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Recent Progress and Future Potential for Metal Complexes as Anticancer Drugs Targeting G-quadruplex DNA

[ Vol. 19 , Issue. 18 ]


J. Zhang, F. Zhang, H. Li, C. Liu, J. Xia, L. Ma, W. Chu, Z. Zhang, C. Chen, S. Li and S. Wang   Pages 2957 - 2975 ( 19 )


Now cisplatin and its analogs are some of the most effective chemotherapeutic agents in clinical use as the first line of treatment in testicular and ovarian cancers. Unfortunately, they have several major drawbacks, such as cumulative toxicities of nephrotoxicity and ototoxicity, inherent or treatment-induced resistance. This has provided the motivation for developing novel metal complexes as anticancer agents with different mechanism of action. In recent years, significant attention has been devoted to the role of G-quadruplexes in cancer. It was found that the stabilization of G-quadruplexes by small molecules has been shown to inhibit the transcriptional activity of some oncogenes. Thus, the G-quadruplex motif has emerged as a promising target for the design of selective anticancer drugs. Apart from the purely organic heteroaromatic compounds reported as G-quadruplex binders, it has recently been shown that metal complexes can also interact strongly and selectively with quadruplex DNA and have potential anticancer activity. This review will highlight recent progress of the metal complexes as anticancer drugs targeting G-quadruplex DNA, and discuss their future potential in the medical fields. Considering the significant roles of the metal ions, the metal complexes will be discussed as follows:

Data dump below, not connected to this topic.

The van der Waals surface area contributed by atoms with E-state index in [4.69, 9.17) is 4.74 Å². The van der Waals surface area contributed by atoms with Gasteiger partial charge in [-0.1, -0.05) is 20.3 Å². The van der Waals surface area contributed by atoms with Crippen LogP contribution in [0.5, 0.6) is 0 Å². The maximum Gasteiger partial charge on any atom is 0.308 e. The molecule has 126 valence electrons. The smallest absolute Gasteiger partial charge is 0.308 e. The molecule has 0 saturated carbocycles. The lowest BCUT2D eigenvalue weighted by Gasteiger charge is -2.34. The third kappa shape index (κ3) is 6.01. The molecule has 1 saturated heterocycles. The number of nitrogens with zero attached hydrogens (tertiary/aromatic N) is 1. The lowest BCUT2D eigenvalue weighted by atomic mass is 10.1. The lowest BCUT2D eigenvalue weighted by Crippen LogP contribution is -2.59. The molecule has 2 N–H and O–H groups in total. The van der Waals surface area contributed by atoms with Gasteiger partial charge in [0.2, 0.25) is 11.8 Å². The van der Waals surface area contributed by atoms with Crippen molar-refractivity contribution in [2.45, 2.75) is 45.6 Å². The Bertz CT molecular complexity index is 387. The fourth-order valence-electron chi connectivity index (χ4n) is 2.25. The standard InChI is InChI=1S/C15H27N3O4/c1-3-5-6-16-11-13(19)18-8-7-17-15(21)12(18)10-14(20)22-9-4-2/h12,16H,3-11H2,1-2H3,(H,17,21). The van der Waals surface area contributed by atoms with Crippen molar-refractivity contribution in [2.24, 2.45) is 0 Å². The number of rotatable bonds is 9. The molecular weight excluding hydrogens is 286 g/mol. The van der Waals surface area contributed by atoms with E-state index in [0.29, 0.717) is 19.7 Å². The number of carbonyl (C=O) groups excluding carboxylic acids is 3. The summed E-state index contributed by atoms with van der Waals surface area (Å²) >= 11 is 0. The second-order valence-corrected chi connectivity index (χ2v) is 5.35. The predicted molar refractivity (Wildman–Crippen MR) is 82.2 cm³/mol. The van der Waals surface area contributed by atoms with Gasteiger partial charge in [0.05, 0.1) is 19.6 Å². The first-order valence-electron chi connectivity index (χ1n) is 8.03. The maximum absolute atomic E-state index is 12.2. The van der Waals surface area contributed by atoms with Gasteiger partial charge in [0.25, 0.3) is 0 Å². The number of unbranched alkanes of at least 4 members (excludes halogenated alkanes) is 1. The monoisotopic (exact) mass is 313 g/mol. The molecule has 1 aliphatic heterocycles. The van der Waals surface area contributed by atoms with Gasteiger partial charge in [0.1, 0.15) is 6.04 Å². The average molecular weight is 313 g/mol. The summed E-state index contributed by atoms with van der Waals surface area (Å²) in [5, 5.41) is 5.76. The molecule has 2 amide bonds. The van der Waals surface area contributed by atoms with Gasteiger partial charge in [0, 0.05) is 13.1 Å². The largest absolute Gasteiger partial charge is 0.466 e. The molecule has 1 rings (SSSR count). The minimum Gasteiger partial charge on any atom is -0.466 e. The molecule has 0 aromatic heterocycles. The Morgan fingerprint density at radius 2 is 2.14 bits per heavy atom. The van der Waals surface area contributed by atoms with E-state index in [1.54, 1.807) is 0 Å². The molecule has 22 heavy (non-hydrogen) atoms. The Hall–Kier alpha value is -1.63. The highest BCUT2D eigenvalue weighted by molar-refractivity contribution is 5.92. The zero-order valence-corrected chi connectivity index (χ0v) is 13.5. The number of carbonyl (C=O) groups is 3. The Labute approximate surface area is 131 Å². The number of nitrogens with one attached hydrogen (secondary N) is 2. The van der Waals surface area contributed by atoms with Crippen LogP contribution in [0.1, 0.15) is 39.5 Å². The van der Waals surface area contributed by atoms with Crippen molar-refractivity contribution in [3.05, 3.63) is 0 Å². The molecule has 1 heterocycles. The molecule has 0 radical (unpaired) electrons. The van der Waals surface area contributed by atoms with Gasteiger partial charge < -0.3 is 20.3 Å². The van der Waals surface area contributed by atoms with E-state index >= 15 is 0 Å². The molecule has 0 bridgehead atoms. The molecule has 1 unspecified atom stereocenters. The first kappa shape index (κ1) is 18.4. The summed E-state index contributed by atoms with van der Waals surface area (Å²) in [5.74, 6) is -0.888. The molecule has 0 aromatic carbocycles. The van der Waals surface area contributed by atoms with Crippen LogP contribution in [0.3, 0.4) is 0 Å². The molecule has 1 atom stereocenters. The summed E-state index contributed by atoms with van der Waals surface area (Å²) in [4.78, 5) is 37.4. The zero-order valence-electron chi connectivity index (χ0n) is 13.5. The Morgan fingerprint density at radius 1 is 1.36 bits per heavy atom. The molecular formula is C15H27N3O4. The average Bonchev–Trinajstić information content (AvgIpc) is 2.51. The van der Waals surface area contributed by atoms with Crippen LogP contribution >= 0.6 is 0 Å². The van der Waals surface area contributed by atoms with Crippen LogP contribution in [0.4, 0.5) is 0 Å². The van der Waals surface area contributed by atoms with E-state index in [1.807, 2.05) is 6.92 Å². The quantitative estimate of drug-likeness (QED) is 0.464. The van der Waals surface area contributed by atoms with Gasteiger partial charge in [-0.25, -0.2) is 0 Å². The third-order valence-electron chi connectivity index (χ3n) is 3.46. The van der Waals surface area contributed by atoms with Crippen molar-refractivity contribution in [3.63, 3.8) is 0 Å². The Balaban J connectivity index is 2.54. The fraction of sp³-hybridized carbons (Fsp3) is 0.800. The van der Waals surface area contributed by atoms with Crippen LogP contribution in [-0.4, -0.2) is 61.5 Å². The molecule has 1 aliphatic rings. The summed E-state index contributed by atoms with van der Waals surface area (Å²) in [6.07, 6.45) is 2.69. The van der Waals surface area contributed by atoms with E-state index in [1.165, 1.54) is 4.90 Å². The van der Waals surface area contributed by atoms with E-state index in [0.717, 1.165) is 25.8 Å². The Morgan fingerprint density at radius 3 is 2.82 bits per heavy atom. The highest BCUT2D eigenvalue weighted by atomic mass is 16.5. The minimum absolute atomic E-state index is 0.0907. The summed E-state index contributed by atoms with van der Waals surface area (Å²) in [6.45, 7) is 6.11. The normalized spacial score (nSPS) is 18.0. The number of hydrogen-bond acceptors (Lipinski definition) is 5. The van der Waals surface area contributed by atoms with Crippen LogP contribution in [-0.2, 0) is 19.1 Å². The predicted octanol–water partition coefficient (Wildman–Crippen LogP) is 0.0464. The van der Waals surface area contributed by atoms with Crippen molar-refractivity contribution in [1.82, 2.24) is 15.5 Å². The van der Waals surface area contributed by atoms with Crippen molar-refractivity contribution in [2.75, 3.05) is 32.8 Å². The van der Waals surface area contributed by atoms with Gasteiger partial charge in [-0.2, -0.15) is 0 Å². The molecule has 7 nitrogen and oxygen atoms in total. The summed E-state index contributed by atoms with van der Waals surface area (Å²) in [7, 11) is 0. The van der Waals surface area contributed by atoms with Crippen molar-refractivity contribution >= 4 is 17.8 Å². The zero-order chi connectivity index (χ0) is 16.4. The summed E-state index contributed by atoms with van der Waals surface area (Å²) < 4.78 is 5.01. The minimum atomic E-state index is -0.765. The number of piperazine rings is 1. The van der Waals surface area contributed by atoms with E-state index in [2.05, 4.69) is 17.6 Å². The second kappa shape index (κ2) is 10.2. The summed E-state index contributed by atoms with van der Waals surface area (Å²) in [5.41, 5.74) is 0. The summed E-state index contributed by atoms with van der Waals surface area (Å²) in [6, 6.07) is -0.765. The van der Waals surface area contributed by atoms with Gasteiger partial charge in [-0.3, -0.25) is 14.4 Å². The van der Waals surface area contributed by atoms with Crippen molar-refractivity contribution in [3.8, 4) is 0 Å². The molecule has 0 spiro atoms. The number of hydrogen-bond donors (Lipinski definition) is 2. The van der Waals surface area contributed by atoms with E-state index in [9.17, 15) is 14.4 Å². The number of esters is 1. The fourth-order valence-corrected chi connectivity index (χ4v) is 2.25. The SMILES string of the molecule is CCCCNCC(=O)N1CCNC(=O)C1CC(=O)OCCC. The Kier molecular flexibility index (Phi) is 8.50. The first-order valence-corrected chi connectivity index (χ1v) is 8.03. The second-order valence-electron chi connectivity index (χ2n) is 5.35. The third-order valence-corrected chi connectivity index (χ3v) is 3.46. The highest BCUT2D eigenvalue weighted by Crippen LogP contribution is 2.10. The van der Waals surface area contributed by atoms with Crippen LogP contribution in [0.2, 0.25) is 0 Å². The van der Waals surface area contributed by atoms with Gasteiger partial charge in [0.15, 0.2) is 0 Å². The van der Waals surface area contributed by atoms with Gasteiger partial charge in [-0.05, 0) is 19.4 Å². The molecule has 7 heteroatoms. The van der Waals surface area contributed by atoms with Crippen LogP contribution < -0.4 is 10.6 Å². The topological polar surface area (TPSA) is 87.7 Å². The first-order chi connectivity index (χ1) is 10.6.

(1) Ruthenium(II) complexes; (2) Nickel(II) complexes; (3) Zinc(II) complexes; (4) Manganese(III) complexes; (5) Copper(II) complexes; (6) Palladium(II)/Platinum(II); (7) Other metal complexes.


Metal complexes as anticancer drugs, ruthenium(II) complexes, nickel(II) complexes, zinc(II) complexes, manganese(III) complexes, Copper(II) complexes, Palladium(II)/platinum(II) complexes, G-quadruplex DNA, nephrotoxicity


Key Laboratory of Medicinal Chemistry and Molecular Diagnosis of Ministry of Education, College of Chemistry & Environmental Science, Chemical Biology Key Laboratory of Hebei Province, Hebei University, Baoding 071002, China.

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